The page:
Long intervals between posting is becoming the default rather than the exception which I'm not at all happy about; but there's just. no. time. It's not that I don't have the free minutes (of course I do) but by the time they roll around I'm no longer able to think good.
You know life is demanding when clicking through for one's daily dose of Achewood is like stepping for a moment into a kinder, gentler altogether less abrasive world.
It's possible that this feeling is partly due to the punishing self-imposed public transport and bedtime regime of reading terrible novels about Jane Austen and time traveling. The one I'm on now is typical in that the (invariably American, even in novels by English writers) Mary Sue figure unexplainedly goes back in time, meets JA and instantly becomes her BFF. JA in this book is a terrifying sociopath who can't stop smiling knowingly or roguishly and who speaks entirely in schizophrenically aphoristic phrases stolen from the mouths of Mr John Knightley, Sir Edward Denham, and Mr Bennet among far, far too many others. When I'm finished with it I'm going straight onto Seducing Mr Darcy which a quick look through indicates is depraved and silly in equal measures.
Before these I read Confessions of a Jane Austen Addict which really wasn't too bad at all. It was fun, actually. I liked that when the time traveling heroine of this novel (who not only went back in time, but woke up living in another woman's body - creepy) actually had her inevitable yet long-delayed encounter with the Author, she embarrassed herself by carrying on like a crazed stalker, fully aware that she wasn't making the best of impressions but unable to stop herself just the same. This strikes me as a plausible scenario, if you allow the premise. Anyway, the novel was readable enough to keep me going to the end out of more than a sense of duty.
Something all these books share is a repeated insistence that people in the Regency period were dirty and smelled disgusting. It's presented as a piece of gritty historical realism meant to dispel the protagonist's romantic fantasies. But I sort of doubt it's actually true; without having had time to do any proper investigating, it looks like partly the notion that English people don't wash, and partly granting too much credence to the direful warnings of modern cosmetics marketing that we can't be clean unless we use a lot of soaps and powders and creams and sprays.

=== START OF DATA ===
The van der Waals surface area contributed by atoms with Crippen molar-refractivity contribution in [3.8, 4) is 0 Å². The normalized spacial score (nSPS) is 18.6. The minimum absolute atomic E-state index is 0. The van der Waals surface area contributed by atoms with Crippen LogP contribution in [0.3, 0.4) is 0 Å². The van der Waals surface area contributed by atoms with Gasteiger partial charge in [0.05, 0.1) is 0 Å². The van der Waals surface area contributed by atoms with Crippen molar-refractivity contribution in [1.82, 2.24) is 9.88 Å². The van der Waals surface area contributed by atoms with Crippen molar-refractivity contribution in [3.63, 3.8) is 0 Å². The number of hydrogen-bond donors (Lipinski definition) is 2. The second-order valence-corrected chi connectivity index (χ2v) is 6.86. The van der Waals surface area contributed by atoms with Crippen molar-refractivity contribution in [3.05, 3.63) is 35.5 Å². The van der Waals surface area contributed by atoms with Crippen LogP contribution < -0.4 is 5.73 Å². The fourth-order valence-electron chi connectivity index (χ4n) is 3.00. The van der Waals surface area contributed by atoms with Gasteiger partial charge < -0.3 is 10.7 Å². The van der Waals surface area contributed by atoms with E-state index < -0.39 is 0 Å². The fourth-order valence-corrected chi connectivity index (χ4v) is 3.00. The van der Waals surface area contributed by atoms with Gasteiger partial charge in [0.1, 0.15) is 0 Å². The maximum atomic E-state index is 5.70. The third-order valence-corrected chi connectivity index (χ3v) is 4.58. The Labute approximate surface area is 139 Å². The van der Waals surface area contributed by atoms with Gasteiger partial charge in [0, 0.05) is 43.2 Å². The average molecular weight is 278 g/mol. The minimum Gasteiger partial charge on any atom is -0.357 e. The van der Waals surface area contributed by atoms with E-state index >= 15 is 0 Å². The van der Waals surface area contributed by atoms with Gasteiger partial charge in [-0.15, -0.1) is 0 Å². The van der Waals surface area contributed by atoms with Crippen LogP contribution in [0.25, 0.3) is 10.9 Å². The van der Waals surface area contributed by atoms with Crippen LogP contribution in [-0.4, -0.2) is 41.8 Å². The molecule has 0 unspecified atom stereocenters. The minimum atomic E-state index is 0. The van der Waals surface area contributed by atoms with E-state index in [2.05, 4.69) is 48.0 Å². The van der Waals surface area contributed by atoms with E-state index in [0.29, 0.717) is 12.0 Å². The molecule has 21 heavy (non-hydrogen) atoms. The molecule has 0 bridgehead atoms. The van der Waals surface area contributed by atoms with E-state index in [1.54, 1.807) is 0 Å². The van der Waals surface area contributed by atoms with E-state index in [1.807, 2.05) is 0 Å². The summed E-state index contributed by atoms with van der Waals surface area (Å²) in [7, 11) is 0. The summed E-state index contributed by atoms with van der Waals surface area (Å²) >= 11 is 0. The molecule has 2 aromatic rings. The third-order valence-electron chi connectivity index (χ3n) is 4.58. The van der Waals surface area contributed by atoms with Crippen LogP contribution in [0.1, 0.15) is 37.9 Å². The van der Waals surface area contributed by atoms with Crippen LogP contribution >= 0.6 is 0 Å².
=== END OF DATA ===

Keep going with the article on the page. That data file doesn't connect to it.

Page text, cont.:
Since the last reading log I have also reread Richard III, Sense and Sensibility, Pride and Prejudice, and Udolpho, for teaching.
I am intermittently reading Inventing Human Rights: a History, by Lynn Hunt, a book that is much shorter than a name like that might suggest is necessary. It's very good, I think. I am pretty ignorant about the circumstnaces of the various declarations and conventions on human rights and the book is giving me a broad survey with what seem to be pivotal moments explained in the sort of detail that helps you understand how changes came about. But the chapter relating eighteenth-century novel-reading to the development of empathy is the only one covering material I know about independently and it has some strange things in it - like the implication that Frances Burney only wrote three novels - which suggest a perhaps sketchy grasp on the material. And to be honest, literary historians have been aware of what novel-reading taught people to do and be for a long time and it's a bit disconcerting to not see any of that body of knowledge drawn on. I'm whining on like this because the point is that slight wrongness in one part of a work of this scope makes you tend to doubt the parts where you really have to trust the writer's erudition is as sound as it appears to be.
I've not been sleeping well and when I wake up between three and four in the morning I give the zonked-out Basil a pat and read two or three chapters of The Clocks by Agatha Christie. It's one of those books that you can really tell she wrote in a one continuous forward movement never pausing and never looking back, never even hesitating momentarily to rethink a word choice or mentally grope around for a slightly more interesting piece of dialogue.
One thing about it does puzzle or baffle me slightly however. It is set in a suburban street - Christie calls it Wilbraham Crescent - which is said to have been put up by a Victorian property speculator. This apparently means not only building the houses but also laying out the road and lots. And the street, which is crescent-shaped, is said to be 'inside out' - with the houses' rear gardens adjoining back to back, and the road apparently ringing the lots. The street numbers are continuous around the loop or U or whatever it is. There seems to be a solid wall on the outer side of the street. Can you get your head around this? Have you ever heard of or seen anything like it in reality?
Since settling on the booklist for the women's writing course I have also begun a reread of the amazing Swastika Night, a badly timed and indulgent reading choice but obviously answering to some current psychological need, most likely brought on by the daily televisual displays of olympian fascistic domination which I trust will soon be brought to a close.